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May 24, 2012 Volume 3, Issue 19
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Call for Papers


RTP is calling for personal and practitioner articles that illustrate the principles and potential of recovery. Whether they describe how self-directed care has changed the nature of your practitioner–client relationship, your journey of healing and recovery, a recovery-oriented tool or strategy, or how peer involvement has influenced your workplace, your stories deeply touch our readers and continue to make a difference in advancing the mission and values of Recovery to Practice.

To submit an article or recovery resource, please contact us at 877.584.8535, or email recoverytopractice@dsgonline.com.

Resident Training in Recovery
by Stephanie LeMelle, M.D., and Jules Ranz, M.D.
The Accreditation Council of Graduate Medical Education (ACGME) Psychiatry Residency Review Committee requires teaching in systems-based practice (SBP) and community psychiatry. Although recovery training is not mandatory, Columbia University's Public Psychiatry Education Program supports recovery principles as a foundation for teaching SBP and community psychiatry.

ACGME's definition of community psychiatry refers to people with "persistent and chronic" illness. Although recovery was popularized in part by compelling accounts from people with severe mental illness, the concept has expanded to include all patients receiving care in public and community settings. Accordingly, discussions with ACGME to broaden its definition of community psychiatry are ongoing.

Many residency programs do not provide dedicated didactic or clinical training in SBP, community psychiatry, or recovery, nor do they have faculty trained in these areas. To address these deficits, Columbia's Department of Psychiatry has developed a recovery-oriented training program that incorporates SBP in community psychiatry settings. The program's structure is based on a study that defined SBP in psychiatric care as four roles performed by psychiatrists: Patient Care Advocate, Team Member, Information Integrator, and Resource Manager.

Educational modalities include didactic classes, clinical rotations, supervision, and oral and written case presentations. Teaching in each setting will unfold over the course of the 4-year training program.

Didactics
Each lecture uses clinical examples to illustrate key points and recovery principles, and links directly to residents' clinical experiences and site visits. The seminars emphasize SBP and highlight the psychiatrist's role in each system presented. Residents are encouraged to participate by applying their clinical experiences to support ideas and arguments.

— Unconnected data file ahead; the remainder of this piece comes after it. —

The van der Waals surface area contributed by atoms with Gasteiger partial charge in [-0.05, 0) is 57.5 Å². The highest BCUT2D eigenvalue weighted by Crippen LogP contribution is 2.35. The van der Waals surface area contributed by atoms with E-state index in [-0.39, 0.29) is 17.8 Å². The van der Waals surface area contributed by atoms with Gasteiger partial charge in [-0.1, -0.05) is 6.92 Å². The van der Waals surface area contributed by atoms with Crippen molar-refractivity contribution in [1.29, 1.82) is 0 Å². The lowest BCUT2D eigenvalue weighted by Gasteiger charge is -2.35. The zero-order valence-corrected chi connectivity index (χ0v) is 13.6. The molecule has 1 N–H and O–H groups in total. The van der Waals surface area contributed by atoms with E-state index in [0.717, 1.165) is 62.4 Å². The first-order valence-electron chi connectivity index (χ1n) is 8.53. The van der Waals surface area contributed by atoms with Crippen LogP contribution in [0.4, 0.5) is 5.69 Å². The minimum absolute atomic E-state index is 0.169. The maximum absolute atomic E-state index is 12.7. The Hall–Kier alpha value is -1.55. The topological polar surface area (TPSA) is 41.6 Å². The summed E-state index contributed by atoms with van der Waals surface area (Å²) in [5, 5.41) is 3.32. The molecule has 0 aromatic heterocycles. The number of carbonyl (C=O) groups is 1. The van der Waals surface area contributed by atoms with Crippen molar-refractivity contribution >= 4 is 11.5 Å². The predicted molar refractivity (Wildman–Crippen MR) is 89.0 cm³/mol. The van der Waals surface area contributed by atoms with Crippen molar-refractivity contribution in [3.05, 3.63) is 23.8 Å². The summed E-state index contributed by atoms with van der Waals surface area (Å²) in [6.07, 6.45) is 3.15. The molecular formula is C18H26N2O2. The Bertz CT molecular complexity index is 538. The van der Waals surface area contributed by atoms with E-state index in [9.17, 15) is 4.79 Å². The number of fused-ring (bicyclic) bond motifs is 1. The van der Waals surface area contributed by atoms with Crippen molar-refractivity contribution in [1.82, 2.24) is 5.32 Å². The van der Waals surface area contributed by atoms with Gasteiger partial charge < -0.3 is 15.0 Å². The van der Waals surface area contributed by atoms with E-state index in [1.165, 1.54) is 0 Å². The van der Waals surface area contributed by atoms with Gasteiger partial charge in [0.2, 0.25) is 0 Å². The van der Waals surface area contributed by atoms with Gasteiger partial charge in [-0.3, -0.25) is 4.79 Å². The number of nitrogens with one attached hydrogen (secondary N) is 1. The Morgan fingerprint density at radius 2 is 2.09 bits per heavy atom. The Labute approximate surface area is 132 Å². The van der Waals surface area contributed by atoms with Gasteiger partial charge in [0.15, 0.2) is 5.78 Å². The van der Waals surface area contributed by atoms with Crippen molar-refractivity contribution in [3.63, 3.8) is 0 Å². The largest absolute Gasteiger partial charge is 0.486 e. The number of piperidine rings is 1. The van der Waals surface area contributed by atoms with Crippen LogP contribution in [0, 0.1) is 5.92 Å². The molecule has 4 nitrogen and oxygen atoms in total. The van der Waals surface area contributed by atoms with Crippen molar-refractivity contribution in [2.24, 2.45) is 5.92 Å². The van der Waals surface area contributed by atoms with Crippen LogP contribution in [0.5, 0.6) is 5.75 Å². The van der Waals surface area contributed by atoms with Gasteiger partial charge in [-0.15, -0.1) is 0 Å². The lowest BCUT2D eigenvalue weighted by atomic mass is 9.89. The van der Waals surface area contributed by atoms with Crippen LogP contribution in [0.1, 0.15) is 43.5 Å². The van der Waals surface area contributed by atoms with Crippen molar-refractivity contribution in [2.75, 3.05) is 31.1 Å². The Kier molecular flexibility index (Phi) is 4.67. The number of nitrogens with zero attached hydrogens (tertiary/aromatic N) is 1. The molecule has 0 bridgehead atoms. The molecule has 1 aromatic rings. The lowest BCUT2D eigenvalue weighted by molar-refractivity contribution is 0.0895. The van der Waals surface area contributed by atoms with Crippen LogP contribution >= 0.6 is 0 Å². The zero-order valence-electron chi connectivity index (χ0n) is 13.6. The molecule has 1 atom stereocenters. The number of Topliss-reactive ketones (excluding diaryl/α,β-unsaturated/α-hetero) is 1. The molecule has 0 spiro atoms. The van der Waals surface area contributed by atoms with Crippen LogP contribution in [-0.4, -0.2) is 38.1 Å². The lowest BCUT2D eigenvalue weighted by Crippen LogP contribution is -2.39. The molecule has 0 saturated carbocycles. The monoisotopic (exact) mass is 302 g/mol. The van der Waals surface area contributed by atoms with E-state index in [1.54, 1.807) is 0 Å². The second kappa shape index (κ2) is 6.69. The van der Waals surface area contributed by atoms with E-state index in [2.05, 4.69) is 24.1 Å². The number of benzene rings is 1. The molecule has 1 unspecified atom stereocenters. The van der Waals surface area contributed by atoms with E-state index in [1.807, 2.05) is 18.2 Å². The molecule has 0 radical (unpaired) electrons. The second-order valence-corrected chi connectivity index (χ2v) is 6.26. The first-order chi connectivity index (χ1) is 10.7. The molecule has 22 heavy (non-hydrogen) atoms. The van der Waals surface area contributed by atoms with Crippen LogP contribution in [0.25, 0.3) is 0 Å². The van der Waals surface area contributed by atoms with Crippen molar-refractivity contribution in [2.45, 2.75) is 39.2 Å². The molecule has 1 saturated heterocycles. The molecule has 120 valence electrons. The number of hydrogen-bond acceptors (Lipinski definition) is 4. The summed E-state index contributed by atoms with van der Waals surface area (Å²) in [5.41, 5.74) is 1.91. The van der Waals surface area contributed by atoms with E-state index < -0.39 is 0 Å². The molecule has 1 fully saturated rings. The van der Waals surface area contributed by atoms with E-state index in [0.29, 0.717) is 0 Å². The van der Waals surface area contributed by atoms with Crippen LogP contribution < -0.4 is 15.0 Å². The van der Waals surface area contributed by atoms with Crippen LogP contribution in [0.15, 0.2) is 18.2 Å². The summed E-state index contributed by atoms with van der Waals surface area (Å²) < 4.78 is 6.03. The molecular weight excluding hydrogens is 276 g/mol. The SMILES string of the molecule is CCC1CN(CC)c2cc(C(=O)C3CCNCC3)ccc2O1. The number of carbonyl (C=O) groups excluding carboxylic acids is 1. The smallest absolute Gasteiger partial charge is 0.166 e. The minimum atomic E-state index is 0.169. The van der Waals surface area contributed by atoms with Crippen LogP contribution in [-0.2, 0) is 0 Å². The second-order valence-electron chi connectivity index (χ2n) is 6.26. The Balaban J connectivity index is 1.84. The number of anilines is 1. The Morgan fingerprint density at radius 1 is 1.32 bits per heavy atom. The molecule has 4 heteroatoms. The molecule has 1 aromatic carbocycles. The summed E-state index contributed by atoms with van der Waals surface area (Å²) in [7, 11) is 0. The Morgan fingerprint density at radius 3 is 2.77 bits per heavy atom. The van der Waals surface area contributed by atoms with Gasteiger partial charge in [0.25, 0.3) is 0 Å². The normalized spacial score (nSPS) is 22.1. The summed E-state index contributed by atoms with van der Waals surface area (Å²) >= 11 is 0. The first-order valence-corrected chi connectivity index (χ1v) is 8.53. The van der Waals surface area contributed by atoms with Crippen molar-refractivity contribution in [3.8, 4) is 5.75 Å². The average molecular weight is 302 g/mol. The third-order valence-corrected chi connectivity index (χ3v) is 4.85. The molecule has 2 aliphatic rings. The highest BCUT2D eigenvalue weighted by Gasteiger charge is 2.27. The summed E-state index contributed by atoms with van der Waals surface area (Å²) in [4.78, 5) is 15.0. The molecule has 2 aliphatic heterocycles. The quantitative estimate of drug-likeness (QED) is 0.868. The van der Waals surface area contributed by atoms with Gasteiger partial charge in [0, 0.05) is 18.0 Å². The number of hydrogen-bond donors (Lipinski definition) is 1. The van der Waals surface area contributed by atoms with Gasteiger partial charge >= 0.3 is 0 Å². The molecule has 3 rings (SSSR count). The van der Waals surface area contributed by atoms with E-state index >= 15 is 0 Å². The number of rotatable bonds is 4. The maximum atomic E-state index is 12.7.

The PGY1 lectures establish a historical framework for understanding the current state of community mental health systems. These lectures cover 200 years of community psychiatry in the U.S. and review three system changes that led to downsizing state hospitals: new treatments (psychotherapy and pharmacology), the Civil Rights Movement, and shifts in funding streams.

PGY2 lectures focus on recovery-oriented and evidence-based practices (EBPs). Designed to expose residents to the different systems people with mental illness navigate, lectures build the foundation of knowledge residents need to perform the main SBP roles. EBPs discussed in the PGY2 lectures are Housing First, Supported Employment, and Wellness Self-Management; the PGY3 lectures cover Co-Occurring Substance Abuse Treatment and Assertive Community Treatment Teams. Lectures emphasize the psychiatrist's responsibilities as Patient Care Advocate and Team Member. Person-centeredness and shared decision making are needed to carry out these roles, which require a recovery orientation. Students are encouraged to identify the roles in inpatient systems of care where they have participated as PGY1 and PGY2 residents.

PGY3 residents work primarily in outpatient settings, where they tend to act more independently. Consequently, their ability to work with multiple systems of care becomes increasingly important. PGY3 lectures focus on integrated systems of care, which combine mental health treatment, substance abuse and physical health care, criminal justice involvement, and peer-run programs.

Serving as junior attendings, PGY4 residents become more involved in management and mental health policy development. Because it is crucial for residents to understand the administrative, financial, and political mechanisms that govern mental health care, PGY4 lectures focus on the psychiatrist's role in leadership and administration. Lectures demonstrate the SBP roles of Information Integrator and Resource Manager as well as clinical practices for recovery and policies for systems change. A final meeting is held with the New York State Office of the Mental Health Commissioner.

Clinical Rotations
SBPs are relevant in all clinical settings, including inpatient, emergency services, and outpatient programs, as well as in private practice. The Public Psychiatry Education Program has developed inservice training for supervisors on SBP roles and we expect these principles will be taught in clinical settings.